How do the values, beliefs, and deeds which a Sikh ought to uphold come to culmination in the personality of Guru Gobind Singh (1666-1708 A.D.)? Is there any synthesis of the pure mysticism of Guru Nanak (1469-1539 A.D.) and the electric unyielding martial spirit of Guru Gobind Singh? Since these two gurus are both the beginning and the end of the guru line, there must be some continuity in it. Both the divine (religious) and the worldly (secular) in juxtaposition reveal themselves in the total personality and mission of Guru Gobind Singh, in a brief lifespan of only Forty-two years.

What makes the life of Guru Gobind Singh so crucial for the Sikhs? Through it unfolds the whole chain of events in Sikh history. His great grandfather, Guru Arjun (1563-1605 A.D.) was tortured by the Mughul oppressors. His grandfather, Guru Hargobind (1595-1644 A.D.) took military means to oppose the oppressors: he wore two swords, Miri symbolizing temporal authority, and Piri symbolizing religious authority. The strong need to defend the emerging Sikh tradition became evident, and Guru Gobind Singh carried this mission to completion. His own father, Guru Tegh Bahadur (1621-1675 A.D.) was beheaded by the Mughul oppressors while defending the lives of Hindus being forcibly converted to Islam. At the time this occurred, Guru Gobind Singh was only a boy of nine years. It left a deep impression on his mind and heart.

With such a tragic background, and the awesome responsibility of Sikh tradition upon his shoulders, Guru Gobind Singh arrived at a stage where he had to integrate Guru Nanak’s pure spirituality with the martial spirit of Guru Har Gobind. Very rapidly, this synthesis evolved, and came to the forefront. Both the temporal and the spiritual are manifested in action of very high magnitude. The parts of the story became whole, and the Khalsa tradition was born.

Serious opposition from the Pahari Rajas around Anandpur conspiring with the Mughuls of Delhi intended to crush the rising power and influence of the Khalsa. This resulted in a series of political treacheries and maneuvers. The fact that many religious traditions, including Jewish and Moslem have eventually become political states because they have carried on their struggles in a cohesive way raises the question, could Sikhs also achieve this result? The great appeal and popularity of Guru Nanak was taken as a political threat by the Mughul Babur, who had him imprisoned. Indira Gandhi’s ‘“‘Operation Blue Star’’ (the assault on the Golden Temple in Amritsar, June 1984) in which Sant Bhindranwale and another 10,000 innocent Sikhs perished, was a political conspiracy motivated by her desire to crush the power of the Sikhs forever. Instead of achieving this sort of ‘final solution,” the assault multiplied the problem for both Sikhs and Hindus for all time. Guru Gobind Singh never accepted any submission nor showed any fear from all the events occurring around Anandpur. He persevered at his task, and pushed forward. His knowledge and insight about himself and the events soon to come were so vast and keen that he clearly saw drama unfolding before his eyes, with himself as the main actor. He succinctly delineates all the aspects of these times in the Bachitar Natak.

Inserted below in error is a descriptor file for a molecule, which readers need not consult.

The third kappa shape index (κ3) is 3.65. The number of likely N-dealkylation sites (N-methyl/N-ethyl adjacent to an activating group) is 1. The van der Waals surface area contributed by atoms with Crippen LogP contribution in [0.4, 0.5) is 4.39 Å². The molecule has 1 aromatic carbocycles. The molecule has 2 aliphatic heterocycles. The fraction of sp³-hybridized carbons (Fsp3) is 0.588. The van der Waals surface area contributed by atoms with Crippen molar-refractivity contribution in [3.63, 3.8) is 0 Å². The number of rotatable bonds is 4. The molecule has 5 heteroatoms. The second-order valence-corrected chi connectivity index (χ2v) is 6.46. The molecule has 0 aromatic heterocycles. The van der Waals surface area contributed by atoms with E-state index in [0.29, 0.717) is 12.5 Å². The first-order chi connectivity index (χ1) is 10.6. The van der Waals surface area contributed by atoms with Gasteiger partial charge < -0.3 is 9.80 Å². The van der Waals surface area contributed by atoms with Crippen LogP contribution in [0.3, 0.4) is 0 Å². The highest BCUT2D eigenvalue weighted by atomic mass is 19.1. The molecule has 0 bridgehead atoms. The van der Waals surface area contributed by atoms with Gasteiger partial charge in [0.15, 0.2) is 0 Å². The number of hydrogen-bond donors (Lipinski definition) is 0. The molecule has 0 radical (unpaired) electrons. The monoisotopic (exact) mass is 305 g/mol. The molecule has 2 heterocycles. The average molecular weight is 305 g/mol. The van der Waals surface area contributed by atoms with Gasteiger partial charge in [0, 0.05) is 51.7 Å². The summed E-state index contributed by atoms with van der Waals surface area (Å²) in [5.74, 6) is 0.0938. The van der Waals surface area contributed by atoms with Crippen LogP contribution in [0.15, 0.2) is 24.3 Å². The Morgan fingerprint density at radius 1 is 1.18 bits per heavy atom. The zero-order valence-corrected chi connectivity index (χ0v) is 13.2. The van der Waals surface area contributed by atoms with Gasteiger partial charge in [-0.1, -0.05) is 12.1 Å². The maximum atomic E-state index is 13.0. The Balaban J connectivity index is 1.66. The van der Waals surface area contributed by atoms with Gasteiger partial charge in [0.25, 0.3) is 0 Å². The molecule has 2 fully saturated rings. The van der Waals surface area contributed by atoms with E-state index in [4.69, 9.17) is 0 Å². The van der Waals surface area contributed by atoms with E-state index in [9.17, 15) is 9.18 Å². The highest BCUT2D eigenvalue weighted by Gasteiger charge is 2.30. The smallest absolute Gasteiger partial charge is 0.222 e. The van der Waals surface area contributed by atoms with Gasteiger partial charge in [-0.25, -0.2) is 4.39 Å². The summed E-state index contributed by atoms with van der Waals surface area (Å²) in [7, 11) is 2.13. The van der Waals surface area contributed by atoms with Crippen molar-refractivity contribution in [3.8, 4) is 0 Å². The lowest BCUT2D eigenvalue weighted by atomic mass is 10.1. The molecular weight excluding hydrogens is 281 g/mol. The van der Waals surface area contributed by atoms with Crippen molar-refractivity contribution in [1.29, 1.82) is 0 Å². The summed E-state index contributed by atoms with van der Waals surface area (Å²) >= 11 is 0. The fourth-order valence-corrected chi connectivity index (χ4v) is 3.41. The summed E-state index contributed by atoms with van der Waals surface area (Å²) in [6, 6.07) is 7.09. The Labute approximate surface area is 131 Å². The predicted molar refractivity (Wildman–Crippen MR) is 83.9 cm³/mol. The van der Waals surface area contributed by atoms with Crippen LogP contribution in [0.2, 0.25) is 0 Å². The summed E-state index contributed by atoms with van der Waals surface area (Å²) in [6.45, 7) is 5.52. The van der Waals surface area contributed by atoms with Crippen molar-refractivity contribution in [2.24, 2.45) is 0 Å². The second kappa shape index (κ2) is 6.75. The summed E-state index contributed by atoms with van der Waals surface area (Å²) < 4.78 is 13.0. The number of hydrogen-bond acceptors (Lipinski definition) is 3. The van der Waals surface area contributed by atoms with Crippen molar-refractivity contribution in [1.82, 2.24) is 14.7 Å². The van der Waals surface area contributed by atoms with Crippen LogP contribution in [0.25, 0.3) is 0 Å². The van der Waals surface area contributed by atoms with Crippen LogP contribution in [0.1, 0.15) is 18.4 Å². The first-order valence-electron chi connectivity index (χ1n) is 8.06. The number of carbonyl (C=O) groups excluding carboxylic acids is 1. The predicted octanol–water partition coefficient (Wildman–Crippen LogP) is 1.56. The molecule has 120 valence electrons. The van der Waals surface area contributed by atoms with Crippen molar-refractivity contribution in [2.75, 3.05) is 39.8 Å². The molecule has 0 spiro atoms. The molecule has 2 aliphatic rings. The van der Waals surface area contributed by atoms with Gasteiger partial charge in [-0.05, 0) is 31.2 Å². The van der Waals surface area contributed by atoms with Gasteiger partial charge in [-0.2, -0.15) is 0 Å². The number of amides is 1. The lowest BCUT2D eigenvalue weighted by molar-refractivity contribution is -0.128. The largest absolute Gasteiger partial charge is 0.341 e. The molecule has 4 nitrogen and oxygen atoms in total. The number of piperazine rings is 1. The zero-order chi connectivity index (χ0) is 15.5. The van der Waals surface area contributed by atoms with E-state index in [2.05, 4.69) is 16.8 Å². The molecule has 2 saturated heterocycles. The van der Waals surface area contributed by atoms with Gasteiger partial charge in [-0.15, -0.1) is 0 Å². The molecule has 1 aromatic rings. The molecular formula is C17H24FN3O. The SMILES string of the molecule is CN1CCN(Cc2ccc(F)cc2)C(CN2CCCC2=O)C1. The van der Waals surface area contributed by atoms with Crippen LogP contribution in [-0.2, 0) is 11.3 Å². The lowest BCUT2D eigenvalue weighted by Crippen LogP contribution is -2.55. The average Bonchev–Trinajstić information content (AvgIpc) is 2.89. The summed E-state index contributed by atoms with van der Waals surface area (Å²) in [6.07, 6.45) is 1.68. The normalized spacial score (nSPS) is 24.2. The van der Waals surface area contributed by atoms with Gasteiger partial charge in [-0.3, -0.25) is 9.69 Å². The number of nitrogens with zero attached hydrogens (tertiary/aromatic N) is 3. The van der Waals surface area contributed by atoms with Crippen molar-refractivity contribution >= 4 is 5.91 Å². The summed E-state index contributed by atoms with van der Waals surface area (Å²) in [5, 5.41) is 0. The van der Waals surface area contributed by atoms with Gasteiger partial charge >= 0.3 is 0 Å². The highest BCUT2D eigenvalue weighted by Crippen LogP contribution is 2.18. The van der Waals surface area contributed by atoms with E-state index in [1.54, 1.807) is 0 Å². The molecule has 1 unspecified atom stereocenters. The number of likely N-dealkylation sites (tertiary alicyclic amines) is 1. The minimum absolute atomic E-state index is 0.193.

The ultimate fate of the Khalsa spurred him on to prepare for the dynamic struggle that must succeed in preserving Sikh ideals and development. He must preach Sikhism to his followers on one hand, and defend them from torture and persecution on the other. He accomplished both beautifully; the Panj pyaras are created, the Guru Granth Sahib is symbolized as a living Guru for the Sikhs, and the Khalsa Panth is born as a living and perpetuating tradition. Now it is a self-correcting and dynamic religious tradition, reaching over thirteen million people at this time in history. The whole Today, Sikhs are to be found in all of the major, and also minor, countries of the world. Sikh secular power and religious tradition, though at odds throughout world history even at times with itself, have not produced harmonious societies. Instead, it breeds political problems. Man can neither abandon his value system, nor live in chaos. Since values are primary for the development of mankind, then a political system must protect man. If it cannot do this then it must be changed. Politics necessarily comes into being to preserve the development of mankind, and not vice versa. Therefore, politics must be controlled so that religious values flourish. In strict political terms, this can be classified as Theocracy. Guru Gobind Singh has expounded this political theory by saying;

“Without political control, freedom of religion is impossible. No one offers political control; whoever gets it does so by sheer strength.”

 Guru Gobind Singh Guru Gobind Singh’s martial spirit in Sikh life extended throughout the Sikh tradition. It has given distinction to Sikhs in military affairs, as well as all other challenging professions. The Sikh spirit never shirks from tackling what others may consider to be impossible; impossibilities are challenges. Sikh men and women are imbued with the spirit of making something of themselves in this world. This is built into the Sikh character. In order to live meaningfully, they must act out their religion. Sikh values without action are unknown.

As Guru Gobind Singh leaves Anandpur, he finds his family scattered and his own ease and comfort gone. What were left were the hardship of life in the arid lands and sparse forests of Malwa, and the heartbreaking news of the martyrdom of his four sons. Despite these things, his resolute will never slackens, and his efforts to protect and preserve Sikhism never waver. He moves from place to place (see map)

Article extracted from this publication >> DECEMBER-28-1984